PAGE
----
How to Install Cassandra on CentOS 7

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Cassandra is a reliable, clusterable, highly-scalable database capable of handling large quantities of data on commodity hardware. If you have big data needs, and are looking for a proven open source solution that has received battle testing from many large companies, then Cassandra may be exactly what you’re looking for. If you have a CentOS 7 server, this guide will get you up and running with a single Cassandra node. It will use pre-packaged Cassandra distributions built for CentOS, making installation and upgrades a snap. You can then build it out by performing additional installations on other servers, then clustering the resulting instances for higher scalability and reliability. This article will guide you on how to install Apache Cassandra on CentOS 7 Server.

Getting Started

You’ll need the following in place in order to complete this guide:
• 1 server (Cloud Server or Dedicated Server) with CentOS 7
• Root access

Tutorial

Begin by applying all available patches and security updates to your CentOS 7 server.

yum -y update

Cassandra is written in Java. As such, you’ll need the Java VM installed in order to run it. Do so via Yum.

yum -y install java

Packages for Cassandra are shipped in a Datastax repository. In order to automatically retrieve these packages, and to fetch upgrades in the future, we’ll create this repository so Yum can use it.

nano /etc/yum.repos.d/datastax.repo

[datastax]
name = DataStax Repo for Apache Cassandra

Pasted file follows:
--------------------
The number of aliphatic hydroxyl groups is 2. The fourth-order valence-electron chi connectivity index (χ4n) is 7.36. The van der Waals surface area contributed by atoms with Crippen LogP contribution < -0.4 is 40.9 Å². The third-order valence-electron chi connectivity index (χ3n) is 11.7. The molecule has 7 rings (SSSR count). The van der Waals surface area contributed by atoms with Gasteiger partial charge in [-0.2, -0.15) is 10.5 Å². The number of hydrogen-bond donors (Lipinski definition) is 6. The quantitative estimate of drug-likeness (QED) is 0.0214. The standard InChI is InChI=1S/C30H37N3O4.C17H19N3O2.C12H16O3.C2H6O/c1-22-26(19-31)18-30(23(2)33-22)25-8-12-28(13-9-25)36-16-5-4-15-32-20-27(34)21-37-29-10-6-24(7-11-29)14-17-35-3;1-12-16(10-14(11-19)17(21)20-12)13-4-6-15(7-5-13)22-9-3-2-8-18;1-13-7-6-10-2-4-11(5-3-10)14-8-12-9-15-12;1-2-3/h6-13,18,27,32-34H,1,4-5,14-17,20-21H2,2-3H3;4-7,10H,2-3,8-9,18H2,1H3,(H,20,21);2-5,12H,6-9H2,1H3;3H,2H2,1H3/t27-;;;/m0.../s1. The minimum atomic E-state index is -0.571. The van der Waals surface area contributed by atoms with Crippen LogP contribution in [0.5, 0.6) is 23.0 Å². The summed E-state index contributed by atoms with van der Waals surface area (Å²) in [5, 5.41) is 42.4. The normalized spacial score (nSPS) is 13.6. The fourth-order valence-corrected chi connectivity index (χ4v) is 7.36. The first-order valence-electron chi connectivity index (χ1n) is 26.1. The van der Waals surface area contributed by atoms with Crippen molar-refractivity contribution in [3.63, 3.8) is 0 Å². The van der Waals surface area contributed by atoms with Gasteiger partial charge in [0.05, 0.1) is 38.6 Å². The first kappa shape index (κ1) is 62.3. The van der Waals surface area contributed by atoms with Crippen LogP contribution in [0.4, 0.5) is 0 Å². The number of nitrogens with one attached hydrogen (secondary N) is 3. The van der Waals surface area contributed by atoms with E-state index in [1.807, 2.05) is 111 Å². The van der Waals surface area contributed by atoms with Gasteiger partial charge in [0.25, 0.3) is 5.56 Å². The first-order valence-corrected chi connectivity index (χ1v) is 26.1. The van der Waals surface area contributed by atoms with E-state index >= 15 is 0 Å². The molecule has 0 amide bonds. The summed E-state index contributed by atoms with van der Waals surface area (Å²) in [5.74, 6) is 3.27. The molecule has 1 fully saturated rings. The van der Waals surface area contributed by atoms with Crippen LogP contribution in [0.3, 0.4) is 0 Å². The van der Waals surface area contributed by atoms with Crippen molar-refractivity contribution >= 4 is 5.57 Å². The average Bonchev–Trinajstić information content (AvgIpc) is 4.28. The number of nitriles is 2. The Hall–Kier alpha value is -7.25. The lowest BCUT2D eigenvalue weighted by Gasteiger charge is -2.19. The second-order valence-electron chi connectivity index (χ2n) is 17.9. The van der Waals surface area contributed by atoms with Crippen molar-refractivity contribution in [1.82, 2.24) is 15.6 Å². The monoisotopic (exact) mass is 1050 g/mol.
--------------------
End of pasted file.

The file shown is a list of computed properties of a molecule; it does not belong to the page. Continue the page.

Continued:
baseurl = http://rpm.datastax.com/community
enabled = 1
gpgcheck = 0

Now Cassandra is ready to be installed.

yum -y install dsc20

With Cassandra installed, we must now start the daemon via systemd.
/etc/init.d/cassandra start

The systemd unit is now created. Use “systemctl start cassandra” to launch the new unit.

systemctl enable cassandra.service

While the database should be running, it is not yet configured to launch on boot. Let’s tell systemd that Cassandra should automatically launch whenever your system boots.

[root@cassandra ~] systemctl status cassandra

cassandra.service - SYSV: Starts and stops Cassandra
Loaded: loaded (/etc/rc.d/init.d/cassandra)
Active: active (exited) since Thu 2016-09-15 04:36:47 UTC; 14s ago
Docs: man:systemd-sysv-generator(8)
Process: 9413 ExecStart=/etc/rc.d/init.d/cassandra start (code=exited, status=0/SUCCESS)

Let’s ensure that Cassandra is running using this command.

[root@cassandra ~] cqlsh

Connected to Test Cluster at localhost:9160.
[cqlsh 4.1.1 | Cassandra 2.0.17 | CQL spec 3.1.1 | Thrift protocol 19.39.0]
Use HELP for help.
cqlsh>

Cassandra ships with a powerful command line utility, cqlsh. Launch it to perform various vital tasks with your database.

[root@cassandra ~] nodetool status

Datacenter: datacenter1
=======================
Status=Up/Down
|/ State=Normal/Leaving/Joining/Moving
-- Address Load Tokens Owns (effective) Host ID Rack
UN 127.0.0.1 46.21 KB 256 100.0% 7dd2b7d9-404e-4a77-a36d-cc8f55168c0d rack1
[root@cassandra ~]#

Likewise, the nodetool command shows the status of your Cassandra node.

Conclusion

You now have a fresh Cassandra instance into which you can load large amounts of data. Share this guide with anyone you may know of who is in search of a big data solution, so they too can enjoy the benefits of an easy Cassandra installation. If you found this article helpful, feel free to share it with your friends and let us know in the comments below!